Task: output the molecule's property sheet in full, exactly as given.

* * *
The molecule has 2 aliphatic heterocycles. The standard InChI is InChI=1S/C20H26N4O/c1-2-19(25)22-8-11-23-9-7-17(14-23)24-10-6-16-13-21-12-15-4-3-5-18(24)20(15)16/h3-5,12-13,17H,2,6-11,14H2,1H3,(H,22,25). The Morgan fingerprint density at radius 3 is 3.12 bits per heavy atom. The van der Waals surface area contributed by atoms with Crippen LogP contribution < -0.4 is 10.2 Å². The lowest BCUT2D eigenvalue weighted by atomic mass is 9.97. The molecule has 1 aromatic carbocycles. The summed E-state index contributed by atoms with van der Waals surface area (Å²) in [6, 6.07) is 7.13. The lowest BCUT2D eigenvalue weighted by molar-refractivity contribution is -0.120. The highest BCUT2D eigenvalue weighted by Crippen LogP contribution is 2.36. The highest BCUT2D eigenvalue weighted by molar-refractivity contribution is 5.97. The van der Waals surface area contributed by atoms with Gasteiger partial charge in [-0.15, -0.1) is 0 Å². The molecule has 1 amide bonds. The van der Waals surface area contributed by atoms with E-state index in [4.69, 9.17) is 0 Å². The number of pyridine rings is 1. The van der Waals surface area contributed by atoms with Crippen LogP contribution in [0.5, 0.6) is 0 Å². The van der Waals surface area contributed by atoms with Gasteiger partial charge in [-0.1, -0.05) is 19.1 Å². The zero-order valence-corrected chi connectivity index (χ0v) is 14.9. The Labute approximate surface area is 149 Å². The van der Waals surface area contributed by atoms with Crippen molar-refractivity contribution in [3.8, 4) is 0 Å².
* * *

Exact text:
The molecule has 2 aliphatic heterocycles. The standard InChI is InChI=1S/C20H26N4O/c1-2-19(25)22-8-11-23-9-7-17(14-23)24-10-6-16-13-21-12-15-4-3-5-18(24)20(15)16/h3-5,12-13,17H,2,6-11,14H2,1H3,(H,22,25). The Morgan fingerprint density at radius 3 is 3.12 bits per heavy atom. The van der Waals surface area contributed by atoms with Crippen LogP contribution < -0.4 is 10.2 Å². The lowest BCUT2D eigenvalue weighted by atomic mass is 9.97. The molecule has 1 aromatic carbocycles. The summed E-state index contributed by atoms with van der Waals surface area (Å²) in [6, 6.07) is 7.13. The lowest BCUT2D eigenvalue weighted by molar-refractivity contribution is -0.120. The highest BCUT2D eigenvalue weighted by Crippen LogP contribution is 2.36. The highest BCUT2D eigenvalue weighted by molar-refractivity contribution is 5.97. The van der Waals surface area contributed by atoms with Gasteiger partial charge in [-0.15, -0.1) is 0 Å². The molecule has 1 amide bonds. The van der Waals surface area contributed by atoms with E-state index in [4.69, 9.17) is 0 Å². The number of pyridine rings is 1. The van der Waals surface area contributed by atoms with Crippen LogP contribution in [0.5, 0.6) is 0 Å². The van der Waals surface area contributed by atoms with Gasteiger partial charge in [-0.1, -0.05) is 19.1 Å². The zero-order valence-corrected chi connectivity index (χ0v) is 14.9. The Labute approximate surface area is 149 Å². The van der Waals surface area contributed by atoms with Crippen molar-refractivity contribution in [3.8, 4) is 0 Å².